T: You know it’s busy, the last year I think I’ve been really, really busy. I’ve been co-managing myself and stripping some things down and building some other things up. I’ve kind of made a decision in my life that I really want the industry to start to work for me,
I’ve been in it for nineteen years now. I’m still young, and it is a business, and I’ve learned a lot of things that I wouldn’t repeat, and yet there’s still so much that I don’t know. For me, it’s like running my own company, running my own chores, and being out on the road now, I try to make it fun and obviously professional and successful. I love what I’m doing right now, because it’s smaller clubs and it’s kind of stripped down, like it was at The Mall Tour.
GLT: How difficult is the balance between motherhood and performing, and splitting time between Los Angeles and London?
T: It’s been some work! My son is starting high school, I really feel that turning thirteen and starting your first year of high school, it’s probably the most important time for me to be at home. So, I’ve toured all this summer, and I’ve brought him with me.
Going back and forth to London and other places, I’ve tried to do it where I can incorporate my family. Or I’m not gone that long. There were a lot of times when he (her son) came with us to England, which was great. But, right now, I’ve kind of decided to stay more in the home base in America.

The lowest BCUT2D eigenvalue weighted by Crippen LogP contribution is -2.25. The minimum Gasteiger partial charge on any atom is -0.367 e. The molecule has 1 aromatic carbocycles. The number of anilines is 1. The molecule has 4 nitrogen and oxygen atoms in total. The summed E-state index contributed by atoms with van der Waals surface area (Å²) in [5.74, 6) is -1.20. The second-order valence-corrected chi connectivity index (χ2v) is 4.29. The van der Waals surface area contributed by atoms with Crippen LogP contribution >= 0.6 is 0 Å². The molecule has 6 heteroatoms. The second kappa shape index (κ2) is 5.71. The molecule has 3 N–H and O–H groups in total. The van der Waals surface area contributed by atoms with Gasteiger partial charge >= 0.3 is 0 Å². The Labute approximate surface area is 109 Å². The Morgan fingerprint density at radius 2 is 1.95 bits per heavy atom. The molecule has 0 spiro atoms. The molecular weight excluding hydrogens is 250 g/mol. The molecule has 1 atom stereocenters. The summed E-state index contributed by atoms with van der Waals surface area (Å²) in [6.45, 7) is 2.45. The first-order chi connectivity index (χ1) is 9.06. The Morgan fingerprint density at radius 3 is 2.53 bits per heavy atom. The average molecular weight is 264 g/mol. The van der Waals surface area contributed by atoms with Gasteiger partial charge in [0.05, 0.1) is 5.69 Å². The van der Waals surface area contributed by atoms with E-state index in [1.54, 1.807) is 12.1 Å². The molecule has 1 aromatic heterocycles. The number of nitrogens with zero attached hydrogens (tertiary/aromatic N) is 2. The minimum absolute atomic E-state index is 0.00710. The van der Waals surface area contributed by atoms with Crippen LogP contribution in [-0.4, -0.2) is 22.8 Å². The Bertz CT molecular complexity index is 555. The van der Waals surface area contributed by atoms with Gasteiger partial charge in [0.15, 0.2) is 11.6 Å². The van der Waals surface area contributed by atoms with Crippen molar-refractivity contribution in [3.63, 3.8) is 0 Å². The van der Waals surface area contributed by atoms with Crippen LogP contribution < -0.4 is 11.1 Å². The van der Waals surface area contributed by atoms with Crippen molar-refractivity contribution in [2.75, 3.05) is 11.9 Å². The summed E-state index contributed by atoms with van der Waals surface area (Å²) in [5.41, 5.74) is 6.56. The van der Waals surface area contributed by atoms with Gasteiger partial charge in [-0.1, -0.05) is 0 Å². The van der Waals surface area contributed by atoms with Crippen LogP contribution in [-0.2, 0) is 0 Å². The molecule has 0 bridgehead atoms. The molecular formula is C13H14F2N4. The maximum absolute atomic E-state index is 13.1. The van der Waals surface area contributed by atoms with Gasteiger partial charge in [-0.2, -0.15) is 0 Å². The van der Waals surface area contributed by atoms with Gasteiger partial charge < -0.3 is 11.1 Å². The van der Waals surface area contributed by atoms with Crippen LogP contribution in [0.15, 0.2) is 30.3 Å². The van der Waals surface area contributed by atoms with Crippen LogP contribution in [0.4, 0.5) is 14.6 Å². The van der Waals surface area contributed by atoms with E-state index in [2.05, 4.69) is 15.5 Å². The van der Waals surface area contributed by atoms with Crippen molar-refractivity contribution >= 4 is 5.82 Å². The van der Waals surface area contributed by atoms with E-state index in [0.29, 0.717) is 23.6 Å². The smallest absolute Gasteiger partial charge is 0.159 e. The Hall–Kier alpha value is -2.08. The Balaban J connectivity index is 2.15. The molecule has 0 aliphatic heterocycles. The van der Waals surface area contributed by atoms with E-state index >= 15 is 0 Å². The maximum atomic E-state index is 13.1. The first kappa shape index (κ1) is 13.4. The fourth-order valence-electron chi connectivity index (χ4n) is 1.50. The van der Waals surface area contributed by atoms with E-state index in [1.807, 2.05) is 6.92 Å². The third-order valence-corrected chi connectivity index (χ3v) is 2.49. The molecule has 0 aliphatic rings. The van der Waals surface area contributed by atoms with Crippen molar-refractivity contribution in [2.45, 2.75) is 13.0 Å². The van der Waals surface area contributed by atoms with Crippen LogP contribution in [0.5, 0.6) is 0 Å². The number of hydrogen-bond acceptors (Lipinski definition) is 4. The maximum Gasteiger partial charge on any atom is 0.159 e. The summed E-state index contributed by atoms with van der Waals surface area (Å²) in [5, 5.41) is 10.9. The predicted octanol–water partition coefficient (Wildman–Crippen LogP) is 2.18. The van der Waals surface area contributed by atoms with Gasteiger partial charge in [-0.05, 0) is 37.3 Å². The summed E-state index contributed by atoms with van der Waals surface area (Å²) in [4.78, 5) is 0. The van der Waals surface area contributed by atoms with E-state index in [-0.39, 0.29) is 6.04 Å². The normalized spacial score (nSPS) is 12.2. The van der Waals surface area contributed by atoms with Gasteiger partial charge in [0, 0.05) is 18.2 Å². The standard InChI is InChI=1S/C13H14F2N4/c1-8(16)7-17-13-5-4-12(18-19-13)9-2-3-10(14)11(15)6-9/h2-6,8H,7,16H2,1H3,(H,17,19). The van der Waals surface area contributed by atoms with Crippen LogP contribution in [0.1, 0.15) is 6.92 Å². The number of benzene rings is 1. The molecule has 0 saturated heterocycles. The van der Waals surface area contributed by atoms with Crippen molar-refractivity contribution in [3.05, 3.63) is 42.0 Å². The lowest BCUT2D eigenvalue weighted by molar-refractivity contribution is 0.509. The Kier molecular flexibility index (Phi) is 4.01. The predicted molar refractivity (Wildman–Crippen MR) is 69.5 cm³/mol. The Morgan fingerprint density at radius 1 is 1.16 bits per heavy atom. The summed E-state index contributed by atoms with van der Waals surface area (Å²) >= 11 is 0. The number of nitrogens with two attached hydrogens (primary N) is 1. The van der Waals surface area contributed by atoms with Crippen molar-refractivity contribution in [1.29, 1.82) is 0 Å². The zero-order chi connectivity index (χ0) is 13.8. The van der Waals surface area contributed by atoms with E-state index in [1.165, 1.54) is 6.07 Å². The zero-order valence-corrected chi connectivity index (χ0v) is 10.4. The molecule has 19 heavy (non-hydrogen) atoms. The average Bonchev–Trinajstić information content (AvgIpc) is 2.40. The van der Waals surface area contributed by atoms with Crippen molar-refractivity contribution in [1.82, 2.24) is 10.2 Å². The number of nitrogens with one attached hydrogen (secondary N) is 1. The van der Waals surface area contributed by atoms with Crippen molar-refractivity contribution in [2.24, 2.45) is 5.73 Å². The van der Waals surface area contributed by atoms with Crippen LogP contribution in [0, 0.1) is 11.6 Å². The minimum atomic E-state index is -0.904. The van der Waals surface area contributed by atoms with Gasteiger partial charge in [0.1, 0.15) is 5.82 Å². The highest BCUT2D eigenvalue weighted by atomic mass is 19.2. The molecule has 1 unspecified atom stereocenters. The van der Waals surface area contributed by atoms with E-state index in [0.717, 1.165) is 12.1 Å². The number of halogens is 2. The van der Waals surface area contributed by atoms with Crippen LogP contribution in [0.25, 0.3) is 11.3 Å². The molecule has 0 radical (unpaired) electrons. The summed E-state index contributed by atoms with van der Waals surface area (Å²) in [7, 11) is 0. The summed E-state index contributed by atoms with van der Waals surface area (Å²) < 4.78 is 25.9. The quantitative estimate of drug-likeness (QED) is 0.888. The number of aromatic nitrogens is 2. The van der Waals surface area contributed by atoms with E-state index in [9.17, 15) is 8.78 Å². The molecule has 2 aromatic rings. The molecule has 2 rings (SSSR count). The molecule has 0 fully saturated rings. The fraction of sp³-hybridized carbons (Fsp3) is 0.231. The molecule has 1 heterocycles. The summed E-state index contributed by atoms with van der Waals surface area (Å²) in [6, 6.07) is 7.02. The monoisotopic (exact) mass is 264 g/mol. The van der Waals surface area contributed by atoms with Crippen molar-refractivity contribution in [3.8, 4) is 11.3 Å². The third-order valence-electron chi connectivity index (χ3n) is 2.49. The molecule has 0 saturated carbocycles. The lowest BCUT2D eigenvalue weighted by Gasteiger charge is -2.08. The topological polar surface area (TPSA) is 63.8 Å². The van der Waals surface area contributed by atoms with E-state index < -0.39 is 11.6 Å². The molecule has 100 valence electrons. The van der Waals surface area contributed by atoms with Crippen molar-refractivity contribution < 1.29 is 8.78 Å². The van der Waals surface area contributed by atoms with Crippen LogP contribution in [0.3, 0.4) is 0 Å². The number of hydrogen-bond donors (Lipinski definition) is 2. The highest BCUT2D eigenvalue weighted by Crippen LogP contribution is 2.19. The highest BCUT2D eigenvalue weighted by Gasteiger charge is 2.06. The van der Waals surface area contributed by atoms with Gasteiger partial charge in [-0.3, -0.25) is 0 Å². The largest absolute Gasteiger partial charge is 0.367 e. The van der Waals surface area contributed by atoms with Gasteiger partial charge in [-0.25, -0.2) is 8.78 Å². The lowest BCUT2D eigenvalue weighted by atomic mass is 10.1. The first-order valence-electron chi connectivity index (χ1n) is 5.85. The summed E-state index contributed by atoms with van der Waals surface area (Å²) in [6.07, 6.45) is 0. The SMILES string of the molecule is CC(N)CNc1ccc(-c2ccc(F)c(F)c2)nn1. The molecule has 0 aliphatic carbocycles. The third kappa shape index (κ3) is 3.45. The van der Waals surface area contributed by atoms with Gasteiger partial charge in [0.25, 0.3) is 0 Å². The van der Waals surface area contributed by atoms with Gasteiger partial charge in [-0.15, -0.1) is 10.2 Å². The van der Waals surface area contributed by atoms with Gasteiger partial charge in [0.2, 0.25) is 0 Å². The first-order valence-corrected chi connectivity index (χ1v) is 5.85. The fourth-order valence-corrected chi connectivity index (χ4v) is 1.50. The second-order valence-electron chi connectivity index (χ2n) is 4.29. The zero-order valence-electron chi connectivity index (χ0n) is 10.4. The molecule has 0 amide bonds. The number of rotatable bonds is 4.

GLT: Why do you think you have such a big gay following?
T: I don’t really know, but I’m thankful! I’m thrilled to be honest with you. I don’t know if it’s “I Think We’re Alone Now,” I don’t know if it’s me, if it’s the 80’s. It can’t just be the 80’s, because I have a lot of younger gay fans now, who are just discovering who I am now, my new music.
Maybe it’s my honesty? Usually, I don’t really shy away from topics and stuff like that. I’ve always talked about my life and my personal failures, and maybe there’s just something that everybody can relate to.
A lot of people have asked me, “Have you ever had a gay experience?” No, I’ve always loved guys (laughs). I’ve become and I’m growing into more of a diva, but I’ve always been more of a tomboy at heart, a little rough around the edges. Hopefully, they can see the honesty behind it, and I’m really grateful for my gay fans, because they’re the most honest with me, and I trust and value their opinion.
For booking information, please visit http://www.DivasAndDjs.com